Ashland Celebrates Martin Luther King Jr.

By Shannon Houston

Martin Luther King Celebration at the Ashland Aromory. (The Siskiyou/Kelsi Fasano)

Martin Luther King Celebration at the Ashland Armory. (The Siskiyou/Kelsi Fasano)

The city of Ashland honored Dr. Martin Luther King Jr. with a host of festivities on Monday, January 20, celebrating King’s work towards justice and racial equality in the United States in the 1950s and 60s.

Among other events throughout the day was the 26th annual celebration held at the Historic Ashland Armory on Oak St. This celebration included performances by musicians, dance groups, school groups and others along with a keynote address.

The event was hosted by master of ceremonies and former Southern Oregon University professor, D.L. Richardson, who has been involved with the annual celebration for multiple years.

“This is a day of celebration,” Richardson told the crowd.

As audience members filed into the armory a slideshow of pictures, video clips and audio snippets reflecting King’s impact played on screens to the sides of the stage. One portion showed the contrast between Ashland in 1924, with a photo of Ku Klux Klan members compared to Ashland today, showing a packed room looking to celebrate King’s life.

The celebration itself opened with a quotation from King’s “Letter from Birmingham Jail” including the words, “Injustice anywhere is a threat to justice everywhere.”

Martin Luther King Celebration at the Ashland Aromory. (The Siskiyou/Kelsi Fasano)

Martin Luther King Celebration at the Ashland Armory. (The Siskiyou/Kelsi Fasano)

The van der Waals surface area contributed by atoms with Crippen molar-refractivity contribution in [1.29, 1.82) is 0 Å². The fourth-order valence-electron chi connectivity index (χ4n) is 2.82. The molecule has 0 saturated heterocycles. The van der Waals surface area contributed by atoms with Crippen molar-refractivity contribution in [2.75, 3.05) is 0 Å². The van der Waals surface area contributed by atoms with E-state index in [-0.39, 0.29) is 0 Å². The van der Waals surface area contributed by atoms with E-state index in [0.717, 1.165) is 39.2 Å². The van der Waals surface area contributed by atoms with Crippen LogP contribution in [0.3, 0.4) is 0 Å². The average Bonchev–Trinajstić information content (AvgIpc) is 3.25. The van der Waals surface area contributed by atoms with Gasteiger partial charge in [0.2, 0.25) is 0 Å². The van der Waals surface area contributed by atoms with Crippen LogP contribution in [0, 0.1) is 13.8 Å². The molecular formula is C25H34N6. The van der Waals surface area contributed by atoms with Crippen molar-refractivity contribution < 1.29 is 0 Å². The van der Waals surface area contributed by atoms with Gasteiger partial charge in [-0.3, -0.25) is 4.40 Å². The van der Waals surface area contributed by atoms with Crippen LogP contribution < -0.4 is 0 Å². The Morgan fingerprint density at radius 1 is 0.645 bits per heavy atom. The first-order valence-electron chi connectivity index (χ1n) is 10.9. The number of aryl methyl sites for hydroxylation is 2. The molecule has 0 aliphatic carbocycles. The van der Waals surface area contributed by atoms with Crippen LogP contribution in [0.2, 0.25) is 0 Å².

The keynote address was delivered by Kayse Jama, the executive director of the Center for Intercultural Organizing, based out of Portland. He spoke of his own experiences with the pursuit of social justice, urging the audience to realize that there is still work to be done to finish what King set out to accomplish.

“As you go back to your houses today I want you to think about one thing,” said Jama. “What can I do? What can I do as an individual?”

Jama, originally from Somalia, traveled through sixteen different countries before moving to Portland and becoming a social justice organizer.

“As a community we have to find our way back to the road of justice,” said Jama. He also urged the audience to live as if “every day is MLK day.”

Before and after Jama’s address, various groups performed pieces commemorating King through music, dance and poetry. These groups included Walker Elementary School, Rogue Valley Gospel Choir and Cater Renaissance Academy, among many others.

Those who could not be in attendance or who were turned away from the Armory after the venue had filled had the option of watching a livestream of the event at Standing Stone Brewery or at www.ashlandhome.us.

Martin Luther King Celebration at the Ashland Aromory. (The Siskiyou/Kelsi Fasano)

Martin Luther King Celebration at the Ashland Armory. (The Siskiyou/Kelsi Fasano)

After the celebration at the Armory a group marched to the downtown Ashland plaza to hear more music and listen to a broadcast of King’s famous “I Have a Dream Speech.”

Later in the afternoon, SOU’s United Nations Club hosted an evening of song and presentation to continue honoring King in the Rogue River Room of Stevenson Union. The evening closed out with a tribute to King in the SOU Music Recital Hall with performances by Axiom Brass and readings of King’s speeches and letters by former poet laureate Lawson Inada.

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